How To Make Use Of Reviews To Dominate Local Search Results

Think back to your last purchase.

Did you open up Google and look for suggestions of where to shop or eat?

If you’re like most people, you probably did.

You likely took the time to assess and evaluate the choices Google provided you. Previous customer experience or ‘reviews’ inevitably played a big role in your decision.

A large number of high-rated reviews favoring your business help customers select you over competitors. It also signals Google to rank you higher in local searches.

In short, reviews increase your exposure and increase footfall to your business.

In this post, I’ll go over what an online review is, why it matters for local SEO, and how to build a strategy to earn reviews without penalties.

Developing an Online Reputation

Online reviews are comments about your business or its product and service by individuals who have no association with you.

Check out these sample reviews left by Yelp users for various different businesses:

what is a review

It’s important to note that people look at reviews at the end of their purchase cycle.

If I’ve decided I want to eat at an Italian restaurant, I’m probably going to check out Yelp for suggestions.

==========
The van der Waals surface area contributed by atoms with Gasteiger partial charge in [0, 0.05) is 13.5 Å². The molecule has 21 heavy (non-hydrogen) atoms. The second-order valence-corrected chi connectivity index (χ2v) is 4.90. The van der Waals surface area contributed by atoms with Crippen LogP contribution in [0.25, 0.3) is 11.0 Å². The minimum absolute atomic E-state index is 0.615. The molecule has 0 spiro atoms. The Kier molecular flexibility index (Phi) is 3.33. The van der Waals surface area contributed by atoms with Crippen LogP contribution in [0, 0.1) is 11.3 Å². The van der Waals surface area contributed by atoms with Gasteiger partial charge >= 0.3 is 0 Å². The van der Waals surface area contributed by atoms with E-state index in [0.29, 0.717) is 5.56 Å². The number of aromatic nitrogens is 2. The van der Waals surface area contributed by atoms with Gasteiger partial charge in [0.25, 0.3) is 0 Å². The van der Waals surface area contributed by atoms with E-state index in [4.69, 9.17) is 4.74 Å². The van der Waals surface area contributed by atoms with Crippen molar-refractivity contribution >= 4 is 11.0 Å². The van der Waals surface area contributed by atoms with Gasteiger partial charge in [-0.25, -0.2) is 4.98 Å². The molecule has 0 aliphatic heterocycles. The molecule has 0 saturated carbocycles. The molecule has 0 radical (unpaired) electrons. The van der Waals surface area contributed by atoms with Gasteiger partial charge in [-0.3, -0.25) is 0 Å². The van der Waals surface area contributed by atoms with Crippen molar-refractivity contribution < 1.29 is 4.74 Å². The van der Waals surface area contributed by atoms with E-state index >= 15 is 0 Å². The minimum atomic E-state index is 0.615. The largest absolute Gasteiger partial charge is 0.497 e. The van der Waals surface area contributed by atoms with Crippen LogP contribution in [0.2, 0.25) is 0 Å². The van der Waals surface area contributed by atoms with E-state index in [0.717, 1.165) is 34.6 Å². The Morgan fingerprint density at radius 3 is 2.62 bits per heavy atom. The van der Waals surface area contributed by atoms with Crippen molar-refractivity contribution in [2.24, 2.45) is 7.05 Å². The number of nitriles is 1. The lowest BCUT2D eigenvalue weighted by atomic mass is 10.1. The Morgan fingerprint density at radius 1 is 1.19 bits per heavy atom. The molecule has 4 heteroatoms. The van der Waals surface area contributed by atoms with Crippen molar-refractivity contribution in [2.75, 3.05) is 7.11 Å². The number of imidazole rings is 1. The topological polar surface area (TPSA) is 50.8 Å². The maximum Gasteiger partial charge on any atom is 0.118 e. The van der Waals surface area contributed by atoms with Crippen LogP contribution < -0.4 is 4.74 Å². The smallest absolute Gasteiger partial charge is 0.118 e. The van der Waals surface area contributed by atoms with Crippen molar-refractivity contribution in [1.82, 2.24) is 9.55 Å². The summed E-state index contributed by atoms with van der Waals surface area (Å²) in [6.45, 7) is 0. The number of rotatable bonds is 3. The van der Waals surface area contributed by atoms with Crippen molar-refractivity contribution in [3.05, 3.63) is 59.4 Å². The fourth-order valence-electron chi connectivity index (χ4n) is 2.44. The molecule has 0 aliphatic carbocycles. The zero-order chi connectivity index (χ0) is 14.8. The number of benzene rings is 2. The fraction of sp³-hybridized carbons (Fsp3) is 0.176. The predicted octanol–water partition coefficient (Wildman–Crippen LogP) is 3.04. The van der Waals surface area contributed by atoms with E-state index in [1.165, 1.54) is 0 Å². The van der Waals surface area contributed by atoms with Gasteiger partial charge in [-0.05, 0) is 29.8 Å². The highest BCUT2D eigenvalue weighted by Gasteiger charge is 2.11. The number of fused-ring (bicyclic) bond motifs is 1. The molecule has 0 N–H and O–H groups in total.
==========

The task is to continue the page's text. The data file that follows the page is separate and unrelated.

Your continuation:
And I’m not the only one.

According to a study by BrightLocal, 85% of consumers read online reviews before making a purchase decision.

But do online reviews really make an impact in that decision?

Dimensional Research put this to the test and found that 90% of respondents claimed that reviews influenced their purchasing decisions.

On average, each individual reads at least 6 reviews before forming an opinion.

number of reviews read

The summation of all your reviews can be viewed as your online reputation.

While positive reviews may sway users towards your business, it only takes a few bad reviews to permanently stain your image.

For example, if people are complaining about substandard food, poor ambience, or lack of customer service at your restaurant, most people will avoid your business.

While positive reviews may sway users towards your business, it only takes a few bad reviews to permanently stain your image.

For example, if people are complaining about substandard food, poor ambience, or lack of customer service at your restaurant, most people will avoid your business.